"At Vrndavana there is a tamarind tree (the place is known as Imlitala) which is said to have existed since the time of Lord Krsna. In the Calcutta Botanical Garden there is a banyan tree said to be older than five hundred years, and there are many such trees all over the world."
In Caitanya-caritamrta Madhya 18.70-79 we read:
"Seeing a great crowd assemble at Mathura, Sri Caitanya Mahaprabhu left and went to Akrura-tirtha. He remained there in a solitary place. The next day, Sri Caitanya Mahaprabhu went to Vrndavana and took His bath at Kaliya Lake and Praskandana. After seeing the holy place called Praskandana, Sri Caitanya Mahaprabhu went to Dvadasaditya. From there He went to Kesi-tirtha, and when He saw the place where the rasa dance had taken place, He immediately lost consciousness due to ecstatic love. When the Lord regained His senses, He began to roll on the ground. He would sometimes laugh, cry, dance and fall down. He would also chant very loudly. Being thus transcendentally amused, Sri Caitanya Mahaprabhu passed that day happily at Kesi-tirtha. In the evening He returned to Akrura-tirtha, where He took His meal. The next morning Sri Caitanya Mahaprabhu returned to Vrndavana and took His bath at Cira-ghata. He then went to Tentuli-tala, where He took rest. The tamarind tree named Tentuli-tala was very old, having been there since the time of Lord Krsna's pastimes. Beneath the tree was a very shiny platform. Since the river Yamuna flowed near Tentuli-tala, a very cool breeze blew there. While there, the Lord saw the beauty of Vrndavana and the water of the river Yamuna. Sri Caitanya Mahaprabhu used to sit beneath the old tamarind tree and chant the holy name of the Lord. At noon He would return to Akrura-tirtha to take lunch. All the people who lived near Akrura-tirtha came to see Sri Caitanya Mahaprabhu, and due to the large crowds, the Lord could not peacefully chant the holy name."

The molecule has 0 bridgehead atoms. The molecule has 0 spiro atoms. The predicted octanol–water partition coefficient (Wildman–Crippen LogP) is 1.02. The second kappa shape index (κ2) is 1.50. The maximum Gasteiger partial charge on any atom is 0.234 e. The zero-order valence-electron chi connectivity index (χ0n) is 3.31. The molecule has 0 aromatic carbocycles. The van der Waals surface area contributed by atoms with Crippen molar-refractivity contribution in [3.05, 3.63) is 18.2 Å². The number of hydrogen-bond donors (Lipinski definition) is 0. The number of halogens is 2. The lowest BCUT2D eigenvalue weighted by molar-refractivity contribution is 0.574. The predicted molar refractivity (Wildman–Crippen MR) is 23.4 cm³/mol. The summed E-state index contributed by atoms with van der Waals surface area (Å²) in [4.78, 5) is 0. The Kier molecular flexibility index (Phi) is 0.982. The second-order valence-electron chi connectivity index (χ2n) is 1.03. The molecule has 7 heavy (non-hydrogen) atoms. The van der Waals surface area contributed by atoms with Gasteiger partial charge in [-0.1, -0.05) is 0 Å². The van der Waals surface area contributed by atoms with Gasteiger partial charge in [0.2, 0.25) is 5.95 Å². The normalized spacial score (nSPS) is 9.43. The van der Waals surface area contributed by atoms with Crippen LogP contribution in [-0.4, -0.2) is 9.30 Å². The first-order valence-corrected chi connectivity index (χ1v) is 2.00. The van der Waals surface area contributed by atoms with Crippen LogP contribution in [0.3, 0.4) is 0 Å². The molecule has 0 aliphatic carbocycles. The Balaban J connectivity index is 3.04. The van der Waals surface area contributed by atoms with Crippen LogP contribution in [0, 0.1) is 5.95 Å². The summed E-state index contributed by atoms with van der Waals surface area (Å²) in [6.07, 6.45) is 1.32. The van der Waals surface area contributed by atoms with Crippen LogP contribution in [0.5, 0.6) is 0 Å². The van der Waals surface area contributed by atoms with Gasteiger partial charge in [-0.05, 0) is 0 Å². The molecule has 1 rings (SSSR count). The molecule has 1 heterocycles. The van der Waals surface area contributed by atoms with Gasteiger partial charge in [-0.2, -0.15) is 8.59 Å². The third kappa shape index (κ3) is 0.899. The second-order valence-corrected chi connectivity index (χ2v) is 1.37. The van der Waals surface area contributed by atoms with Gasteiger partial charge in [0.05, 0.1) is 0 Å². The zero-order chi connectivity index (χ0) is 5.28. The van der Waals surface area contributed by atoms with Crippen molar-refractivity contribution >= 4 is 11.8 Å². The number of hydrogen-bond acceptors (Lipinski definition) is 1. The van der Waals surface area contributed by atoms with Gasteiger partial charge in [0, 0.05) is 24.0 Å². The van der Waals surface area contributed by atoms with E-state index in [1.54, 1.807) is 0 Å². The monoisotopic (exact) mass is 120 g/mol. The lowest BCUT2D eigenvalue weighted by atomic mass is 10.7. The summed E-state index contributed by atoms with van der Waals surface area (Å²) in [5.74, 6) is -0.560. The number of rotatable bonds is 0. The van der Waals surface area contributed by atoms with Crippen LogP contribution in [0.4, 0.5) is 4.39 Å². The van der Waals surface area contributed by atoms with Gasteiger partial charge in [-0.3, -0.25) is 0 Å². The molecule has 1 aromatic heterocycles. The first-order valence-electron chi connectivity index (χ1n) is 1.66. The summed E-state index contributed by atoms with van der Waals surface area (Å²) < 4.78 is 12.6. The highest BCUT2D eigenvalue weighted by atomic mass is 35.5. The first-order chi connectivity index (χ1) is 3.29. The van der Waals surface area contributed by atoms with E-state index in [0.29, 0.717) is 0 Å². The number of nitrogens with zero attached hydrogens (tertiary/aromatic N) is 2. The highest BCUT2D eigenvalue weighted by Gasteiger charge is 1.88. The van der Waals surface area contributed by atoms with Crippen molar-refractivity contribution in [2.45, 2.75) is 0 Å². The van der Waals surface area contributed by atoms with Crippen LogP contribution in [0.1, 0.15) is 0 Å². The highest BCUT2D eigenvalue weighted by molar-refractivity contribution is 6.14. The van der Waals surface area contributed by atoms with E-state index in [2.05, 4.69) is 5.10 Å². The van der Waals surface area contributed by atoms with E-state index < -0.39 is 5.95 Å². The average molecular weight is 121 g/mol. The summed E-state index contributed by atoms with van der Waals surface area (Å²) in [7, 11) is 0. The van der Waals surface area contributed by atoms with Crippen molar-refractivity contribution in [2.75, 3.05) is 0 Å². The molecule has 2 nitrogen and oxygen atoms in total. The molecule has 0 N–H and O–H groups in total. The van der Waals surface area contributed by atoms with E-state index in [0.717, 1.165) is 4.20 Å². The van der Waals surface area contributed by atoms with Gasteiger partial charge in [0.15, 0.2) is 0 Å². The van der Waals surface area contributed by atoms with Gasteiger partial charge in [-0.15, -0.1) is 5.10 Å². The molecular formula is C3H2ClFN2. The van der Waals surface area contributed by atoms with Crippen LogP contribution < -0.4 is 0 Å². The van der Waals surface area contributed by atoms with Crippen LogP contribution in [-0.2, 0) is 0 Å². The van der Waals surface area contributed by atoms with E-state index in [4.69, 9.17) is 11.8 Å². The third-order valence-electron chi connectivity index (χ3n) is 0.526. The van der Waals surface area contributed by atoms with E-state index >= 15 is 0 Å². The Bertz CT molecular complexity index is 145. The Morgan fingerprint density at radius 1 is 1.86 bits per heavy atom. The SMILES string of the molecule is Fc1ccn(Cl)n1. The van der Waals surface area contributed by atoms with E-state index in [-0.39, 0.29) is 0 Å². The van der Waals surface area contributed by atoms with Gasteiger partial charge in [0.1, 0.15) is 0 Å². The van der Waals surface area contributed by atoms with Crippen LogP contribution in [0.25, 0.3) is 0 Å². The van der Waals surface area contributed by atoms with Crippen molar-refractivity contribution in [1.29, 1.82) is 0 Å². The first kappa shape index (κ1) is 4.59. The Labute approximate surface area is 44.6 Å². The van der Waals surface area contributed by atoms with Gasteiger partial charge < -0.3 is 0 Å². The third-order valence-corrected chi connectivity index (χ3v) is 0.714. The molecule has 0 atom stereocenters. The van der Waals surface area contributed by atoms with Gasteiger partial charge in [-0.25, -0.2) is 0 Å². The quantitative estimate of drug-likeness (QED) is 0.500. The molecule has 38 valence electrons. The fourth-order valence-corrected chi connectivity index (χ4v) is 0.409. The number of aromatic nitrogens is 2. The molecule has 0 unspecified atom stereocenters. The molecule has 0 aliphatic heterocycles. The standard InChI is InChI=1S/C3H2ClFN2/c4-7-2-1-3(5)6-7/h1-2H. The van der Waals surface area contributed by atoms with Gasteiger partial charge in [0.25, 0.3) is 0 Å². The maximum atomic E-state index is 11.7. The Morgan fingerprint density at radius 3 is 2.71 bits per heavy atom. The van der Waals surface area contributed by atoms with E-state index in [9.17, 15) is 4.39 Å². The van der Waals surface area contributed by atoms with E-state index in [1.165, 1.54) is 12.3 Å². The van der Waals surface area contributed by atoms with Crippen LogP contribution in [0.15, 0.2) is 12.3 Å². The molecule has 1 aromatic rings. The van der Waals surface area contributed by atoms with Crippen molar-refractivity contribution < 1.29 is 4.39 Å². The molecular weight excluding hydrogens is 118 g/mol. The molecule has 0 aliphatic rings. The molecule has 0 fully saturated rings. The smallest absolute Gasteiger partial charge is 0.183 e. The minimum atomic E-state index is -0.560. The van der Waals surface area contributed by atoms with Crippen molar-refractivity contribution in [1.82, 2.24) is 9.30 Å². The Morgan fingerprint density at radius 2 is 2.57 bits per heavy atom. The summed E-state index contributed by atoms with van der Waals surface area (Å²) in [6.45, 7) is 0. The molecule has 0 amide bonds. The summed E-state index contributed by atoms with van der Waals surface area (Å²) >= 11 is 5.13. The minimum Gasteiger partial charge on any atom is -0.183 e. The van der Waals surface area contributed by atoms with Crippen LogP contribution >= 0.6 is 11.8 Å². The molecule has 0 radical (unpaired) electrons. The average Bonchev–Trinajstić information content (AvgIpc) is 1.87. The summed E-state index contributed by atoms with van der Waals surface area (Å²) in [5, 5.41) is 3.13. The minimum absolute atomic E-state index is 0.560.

Imlitala tamarind tree
There is a nice description of the pastimes surround the Vrindavan Imlitala tamarind tree on the Vrindavana.dasya.com website's guide to the Holy Dhama. The Tamarind tree currently growing, pictured below, is said to be a representative of the original tree.
"When he was visiting Vrindavana, Sri Caitanya Mahaprabhu daily chanted japa at Imli Tala, which was located at that time right on the bank of the Yamuna. The small temple here, with its Gaura-Nitai and two sets of Radha-Krishna Deities commemorates His presence. Nowadays, the Yamuna has moved about a quarter of a kilometer away. Temples and residences now line the street on both sides of Imli Tala; when Caitanya Mahaprabhu chanted here, this part of Vrindavana was all forest.